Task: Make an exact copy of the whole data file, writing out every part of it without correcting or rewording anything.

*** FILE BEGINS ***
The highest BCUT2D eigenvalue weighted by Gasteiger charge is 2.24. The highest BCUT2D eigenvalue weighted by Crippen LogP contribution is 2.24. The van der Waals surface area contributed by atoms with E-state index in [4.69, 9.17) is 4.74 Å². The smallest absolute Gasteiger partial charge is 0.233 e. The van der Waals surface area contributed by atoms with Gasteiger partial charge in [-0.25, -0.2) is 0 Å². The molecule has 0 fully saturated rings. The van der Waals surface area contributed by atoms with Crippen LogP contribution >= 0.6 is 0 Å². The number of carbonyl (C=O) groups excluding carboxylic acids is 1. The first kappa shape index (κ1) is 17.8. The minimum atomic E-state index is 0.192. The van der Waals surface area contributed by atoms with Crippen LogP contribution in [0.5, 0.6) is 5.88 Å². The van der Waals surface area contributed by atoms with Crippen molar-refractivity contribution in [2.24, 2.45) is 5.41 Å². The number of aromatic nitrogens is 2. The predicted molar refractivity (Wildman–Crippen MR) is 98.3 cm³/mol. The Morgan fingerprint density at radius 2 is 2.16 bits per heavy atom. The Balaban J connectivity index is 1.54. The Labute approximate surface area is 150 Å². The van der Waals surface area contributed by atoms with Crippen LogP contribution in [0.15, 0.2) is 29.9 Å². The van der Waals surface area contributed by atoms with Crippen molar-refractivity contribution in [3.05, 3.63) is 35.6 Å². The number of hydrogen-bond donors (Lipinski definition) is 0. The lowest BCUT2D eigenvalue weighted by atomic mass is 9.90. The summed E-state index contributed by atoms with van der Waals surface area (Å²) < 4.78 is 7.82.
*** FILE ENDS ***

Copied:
The highest BCUT2D eigenvalue weighted by Gasteiger charge is 2.24. The highest BCUT2D eigenvalue weighted by Crippen LogP contribution is 2.24. The van der Waals surface area contributed by atoms with E-state index in [4.69, 9.17) is 4.74 Å². The smallest absolute Gasteiger partial charge is 0.233 e. The van der Waals surface area contributed by atoms with Gasteiger partial charge in [-0.25, -0.2) is 0 Å². The molecule has 0 fully saturated rings. The van der Waals surface area contributed by atoms with Crippen LogP contribution >= 0.6 is 0 Å². The number of carbonyl (C=O) groups excluding carboxylic acids is 1. The first kappa shape index (κ1) is 17.8. The minimum atomic E-state index is 0.192. The van der Waals surface area contributed by atoms with Crippen LogP contribution in [0.5, 0.6) is 5.88 Å². The van der Waals surface area contributed by atoms with Crippen molar-refractivity contribution in [2.24, 2.45) is 5.41 Å². The number of aromatic nitrogens is 2. The predicted molar refractivity (Wildman–Crippen MR) is 98.3 cm³/mol. The Morgan fingerprint density at radius 2 is 2.16 bits per heavy atom. The Balaban J connectivity index is 1.54. The Labute approximate surface area is 150 Å². The van der Waals surface area contributed by atoms with Crippen LogP contribution in [0.15, 0.2) is 29.9 Å². The van der Waals surface area contributed by atoms with Crippen molar-refractivity contribution in [3.05, 3.63) is 35.6 Å². The number of hydrogen-bond donors (Lipinski definition) is 0. The lowest BCUT2D eigenvalue weighted by atomic mass is 9.90. The summed E-state index contributed by atoms with van der Waals surface area (Å²) < 4.78 is 7.82.